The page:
I have Social Anxiety...

If you think you have social anxiety, you may want to look first at what is social anxiety and take the social anxiety quiz. Here, I want to discuss how to deal with social anxiety and what treatments are available for it.

by Elia Strange

busy street Morocco

First of all, as it was discussed in my other articles, social anxiety is a very common disorder and it affects around 35 million US citizens (or about 13 percent of global population).
Many famous people have social fears too, which means that if you deal with the public day in day out, this does not guarantee that you will never have any social phobias.

If you took the Social Anxiety Quiz and found that you scored ‘medium’ or ‘high’, then you might want to get diagnosed with your doctor.

Because then you can benefit from the treatments available on the national health service (UK).

There are 3 main types of treatments: behavioural, cognitive-behavioural, and biological.

Behavioural treatment

Behavioural treatment, or behavioural therapy, is aimed at exposing you to the fear that you have.
The therapist may offer a role play where you will need to imagine a fearful situation. Then you will learn how to relax and how to behave in certain situation.

Also, pictures with fearful objects, for example, a picture of a dog from a magazine, may be presented to you, and the therapist will teach you how to reduce your anxiety while you are looking at it. In this manner, you will be working with all your fears, gradually reducing your anxious response to them.

There also might be an opportunity where gradually you would be exposed to the fearful situation or object. For example, if you are afraid of public speaking, you might be asked to volunteer to teach a class that meets every day for a semester where you can practise your newly-learned relaxation techniques.

Cognitive-Behavioural Therapy (CBT)

Cognitive-Behavioural Therapy (CBT) has become a very common type of therapy for phobias and anxiety disorders these days. CBT is found to be very effective and even more effective than some types of anxiety-reducing medications.

CBT can be done on one-to-one basis or with a small group. During the session the therapist will ask you to describe your social fears.

Then the therapist will continue talking with you, but the conversation would have a certain structure, aim and goal. You might not notice that, but the therapist will use his/her skills to bring you to the ‘core’ of what you fear most and to your understanding of it.

Then, the therapist will teach you how to change the way you think about your phobias and your reactions to them.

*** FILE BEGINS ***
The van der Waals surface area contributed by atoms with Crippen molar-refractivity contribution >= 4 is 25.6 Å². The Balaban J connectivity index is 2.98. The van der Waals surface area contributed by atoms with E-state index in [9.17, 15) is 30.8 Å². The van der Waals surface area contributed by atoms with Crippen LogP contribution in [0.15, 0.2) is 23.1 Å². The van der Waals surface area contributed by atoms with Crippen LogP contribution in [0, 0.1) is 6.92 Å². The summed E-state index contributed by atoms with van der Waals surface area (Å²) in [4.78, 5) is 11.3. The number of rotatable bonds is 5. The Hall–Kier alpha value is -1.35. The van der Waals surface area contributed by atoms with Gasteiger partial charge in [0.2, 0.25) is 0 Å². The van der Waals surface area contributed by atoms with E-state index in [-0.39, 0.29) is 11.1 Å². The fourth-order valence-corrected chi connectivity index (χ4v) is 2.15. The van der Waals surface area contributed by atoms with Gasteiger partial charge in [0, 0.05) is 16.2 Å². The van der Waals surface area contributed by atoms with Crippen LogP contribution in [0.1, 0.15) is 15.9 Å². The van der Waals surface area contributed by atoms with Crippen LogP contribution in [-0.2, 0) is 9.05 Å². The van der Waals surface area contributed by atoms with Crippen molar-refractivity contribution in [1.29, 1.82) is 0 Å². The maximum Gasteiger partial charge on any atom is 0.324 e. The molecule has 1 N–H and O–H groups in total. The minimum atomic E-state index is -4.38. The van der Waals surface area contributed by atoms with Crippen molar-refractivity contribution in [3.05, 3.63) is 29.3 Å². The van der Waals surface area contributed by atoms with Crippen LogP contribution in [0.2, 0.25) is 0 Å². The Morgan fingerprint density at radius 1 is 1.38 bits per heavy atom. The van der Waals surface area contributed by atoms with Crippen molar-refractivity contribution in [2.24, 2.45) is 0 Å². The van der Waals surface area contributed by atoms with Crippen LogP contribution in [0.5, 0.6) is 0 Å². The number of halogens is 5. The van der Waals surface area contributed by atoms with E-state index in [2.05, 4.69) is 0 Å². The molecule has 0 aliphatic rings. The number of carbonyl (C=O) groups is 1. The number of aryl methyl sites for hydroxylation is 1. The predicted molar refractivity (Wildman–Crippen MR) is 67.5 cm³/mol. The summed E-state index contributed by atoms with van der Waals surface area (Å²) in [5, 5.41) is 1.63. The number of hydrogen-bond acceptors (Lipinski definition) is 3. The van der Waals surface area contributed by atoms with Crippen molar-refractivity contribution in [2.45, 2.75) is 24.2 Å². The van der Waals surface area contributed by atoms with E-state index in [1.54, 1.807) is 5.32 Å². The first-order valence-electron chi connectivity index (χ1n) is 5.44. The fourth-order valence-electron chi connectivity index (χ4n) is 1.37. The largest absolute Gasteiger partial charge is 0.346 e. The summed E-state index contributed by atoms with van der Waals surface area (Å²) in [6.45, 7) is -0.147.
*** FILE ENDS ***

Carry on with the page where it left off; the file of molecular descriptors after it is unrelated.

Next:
Usually, CBT will continue for several weeks, where the therapist will observe your thought-changing process. Some studies show that CBT is much better at preventing relapse into social phobia than the antidepressant treatments.

Biological Treatment

Biological treatment is what they mean by ‘medication’. Some people are prescribed benzodiazepines – a Valium-type drugs, to reduce their anxiety when, for example, they are taking a flight or have to speak in front of the public.

Another type of medication is antidepressants (or the SSRI’s - selective serotonin reuptake inhibitors), which affect the way your brain responds to the situations that make you anxious.

The downside of these drugs is that although they work (quite effectively!) whilst you are taking them, when you discontinue taking them (as some of them are quite addictive and have certain side effects), the social phobia may return.

In conclusion: many studies show that the majority of people can be cured of phobias with behavioural techniques after only a few hours of treatment, and cognitive-behavioural therapy is effective in the treatment of social phobia. So, if you cannot simply ‘confront your fears’, then behavioural therapy might be the answer.

Other Articles you might be interested in:

What is Social Anxiety Disorder

Symptoms of Bipolar Disorder

Do I have Anxiety Disorder

Signs and Stages of Stress

Do I have Social Anxiety Disorder? (Quiz)

'I have Social Anxiety' Article Reference:
Davidson, G.C., Neale, J.M. & Kring, A.M. (2004). Abnormal Psychology.
Rathus, S.A. (1999). Psychology in the new millennium. (7th ed.)
Durand, V.M., Barlow, D.H. (2006). Essentials of Abnormal Psychology. (4th ed.)

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